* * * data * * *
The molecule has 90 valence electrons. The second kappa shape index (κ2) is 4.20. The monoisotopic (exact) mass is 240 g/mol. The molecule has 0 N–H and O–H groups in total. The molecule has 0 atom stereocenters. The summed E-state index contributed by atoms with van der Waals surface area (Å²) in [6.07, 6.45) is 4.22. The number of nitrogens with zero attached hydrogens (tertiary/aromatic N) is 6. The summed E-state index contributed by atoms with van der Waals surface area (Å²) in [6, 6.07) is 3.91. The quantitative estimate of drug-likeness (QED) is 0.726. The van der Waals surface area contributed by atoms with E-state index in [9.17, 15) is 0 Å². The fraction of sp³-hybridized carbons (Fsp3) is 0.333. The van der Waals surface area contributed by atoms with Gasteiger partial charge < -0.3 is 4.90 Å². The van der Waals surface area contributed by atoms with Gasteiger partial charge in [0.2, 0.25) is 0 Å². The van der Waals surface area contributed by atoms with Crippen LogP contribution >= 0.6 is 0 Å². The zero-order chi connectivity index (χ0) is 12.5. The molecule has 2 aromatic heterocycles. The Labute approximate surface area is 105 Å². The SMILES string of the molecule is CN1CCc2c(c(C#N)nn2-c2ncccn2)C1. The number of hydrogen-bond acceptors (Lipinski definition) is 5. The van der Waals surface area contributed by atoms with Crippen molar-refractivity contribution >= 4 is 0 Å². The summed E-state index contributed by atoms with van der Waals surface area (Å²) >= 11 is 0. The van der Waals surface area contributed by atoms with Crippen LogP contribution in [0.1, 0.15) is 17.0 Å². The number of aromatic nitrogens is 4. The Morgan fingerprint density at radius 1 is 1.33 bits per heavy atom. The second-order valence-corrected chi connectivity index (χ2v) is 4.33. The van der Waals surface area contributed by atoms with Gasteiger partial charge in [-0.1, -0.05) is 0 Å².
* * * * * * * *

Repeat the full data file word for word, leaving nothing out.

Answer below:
The molecule has 90 valence electrons. The second kappa shape index (κ2) is 4.20. The monoisotopic (exact) mass is 240 g/mol. The molecule has 0 N–H and O–H groups in total. The molecule has 0 atom stereocenters. The summed E-state index contributed by atoms with van der Waals surface area (Å²) in [6.07, 6.45) is 4.22. The number of nitrogens with zero attached hydrogens (tertiary/aromatic N) is 6. The summed E-state index contributed by atoms with van der Waals surface area (Å²) in [6, 6.07) is 3.91. The quantitative estimate of drug-likeness (QED) is 0.726. The van der Waals surface area contributed by atoms with E-state index in [9.17, 15) is 0 Å². The fraction of sp³-hybridized carbons (Fsp3) is 0.333. The van der Waals surface area contributed by atoms with Gasteiger partial charge < -0.3 is 4.90 Å². The van der Waals surface area contributed by atoms with Gasteiger partial charge in [0.2, 0.25) is 0 Å². The van der Waals surface area contributed by atoms with Crippen LogP contribution >= 0.6 is 0 Å². The zero-order chi connectivity index (χ0) is 12.5. The molecule has 2 aromatic heterocycles. The Labute approximate surface area is 105 Å². The SMILES string of the molecule is CN1CCc2c(c(C#N)nn2-c2ncccn2)C1. The number of hydrogen-bond acceptors (Lipinski definition) is 5. The van der Waals surface area contributed by atoms with Crippen molar-refractivity contribution >= 4 is 0 Å². The summed E-state index contributed by atoms with van der Waals surface area (Å²) >= 11 is 0. The van der Waals surface area contributed by atoms with Crippen LogP contribution in [0.1, 0.15) is 17.0 Å². The number of aromatic nitrogens is 4. The Morgan fingerprint density at radius 1 is 1.33 bits per heavy atom. The second-order valence-corrected chi connectivity index (χ2v) is 4.33. The van der Waals surface area contributed by atoms with Gasteiger partial charge in [-0.1, -0.05) is 0 Å².